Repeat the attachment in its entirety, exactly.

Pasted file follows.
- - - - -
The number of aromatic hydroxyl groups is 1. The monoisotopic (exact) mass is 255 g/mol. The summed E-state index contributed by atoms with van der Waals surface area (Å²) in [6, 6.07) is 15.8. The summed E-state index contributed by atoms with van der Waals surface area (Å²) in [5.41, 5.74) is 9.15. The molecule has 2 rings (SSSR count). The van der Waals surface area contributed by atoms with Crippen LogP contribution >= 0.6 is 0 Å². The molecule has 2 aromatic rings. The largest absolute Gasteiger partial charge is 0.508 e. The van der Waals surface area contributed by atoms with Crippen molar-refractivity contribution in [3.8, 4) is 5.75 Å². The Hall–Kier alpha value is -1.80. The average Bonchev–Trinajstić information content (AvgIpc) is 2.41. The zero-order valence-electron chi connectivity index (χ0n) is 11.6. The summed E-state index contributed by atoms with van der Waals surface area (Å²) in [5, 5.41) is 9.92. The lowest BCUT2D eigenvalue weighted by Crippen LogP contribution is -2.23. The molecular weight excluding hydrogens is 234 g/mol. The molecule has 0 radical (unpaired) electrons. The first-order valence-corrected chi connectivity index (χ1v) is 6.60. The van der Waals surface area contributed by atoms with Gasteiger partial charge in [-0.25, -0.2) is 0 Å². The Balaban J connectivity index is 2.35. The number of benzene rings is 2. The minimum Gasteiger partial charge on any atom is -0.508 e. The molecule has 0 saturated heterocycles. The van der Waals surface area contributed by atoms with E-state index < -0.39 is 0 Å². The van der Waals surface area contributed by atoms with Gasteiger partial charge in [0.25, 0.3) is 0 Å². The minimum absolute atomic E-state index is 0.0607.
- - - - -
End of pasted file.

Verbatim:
The number of aromatic hydroxyl groups is 1. The monoisotopic (exact) mass is 255 g/mol. The summed E-state index contributed by atoms with van der Waals surface area (Å²) in [6, 6.07) is 15.8. The summed E-state index contributed by atoms with van der Waals surface area (Å²) in [5.41, 5.74) is 9.15. The molecule has 2 rings (SSSR count). The van der Waals surface area contributed by atoms with Crippen LogP contribution >= 0.6 is 0 Å². The molecule has 2 aromatic rings. The largest absolute Gasteiger partial charge is 0.508 e. The van der Waals surface area contributed by atoms with Crippen molar-refractivity contribution in [3.8, 4) is 5.75 Å². The Hall–Kier alpha value is -1.80. The average Bonchev–Trinajstić information content (AvgIpc) is 2.41. The zero-order valence-electron chi connectivity index (χ0n) is 11.6. The summed E-state index contributed by atoms with van der Waals surface area (Å²) in [5, 5.41) is 9.92. The lowest BCUT2D eigenvalue weighted by Crippen LogP contribution is -2.23. The molecular weight excluding hydrogens is 234 g/mol. The molecule has 0 radical (unpaired) electrons. The first-order valence-corrected chi connectivity index (χ1v) is 6.60. The van der Waals surface area contributed by atoms with Gasteiger partial charge in [-0.25, -0.2) is 0 Å². The Balaban J connectivity index is 2.35. The number of benzene rings is 2. The minimum Gasteiger partial charge on any atom is -0.508 e. The molecule has 0 saturated heterocycles. The van der Waals surface area contributed by atoms with E-state index < -0.39 is 0 Å². The van der Waals surface area contributed by atoms with Gasteiger partial charge in [0.25, 0.3) is 0 Å². The minimum absolute atomic E-state index is 0.0607.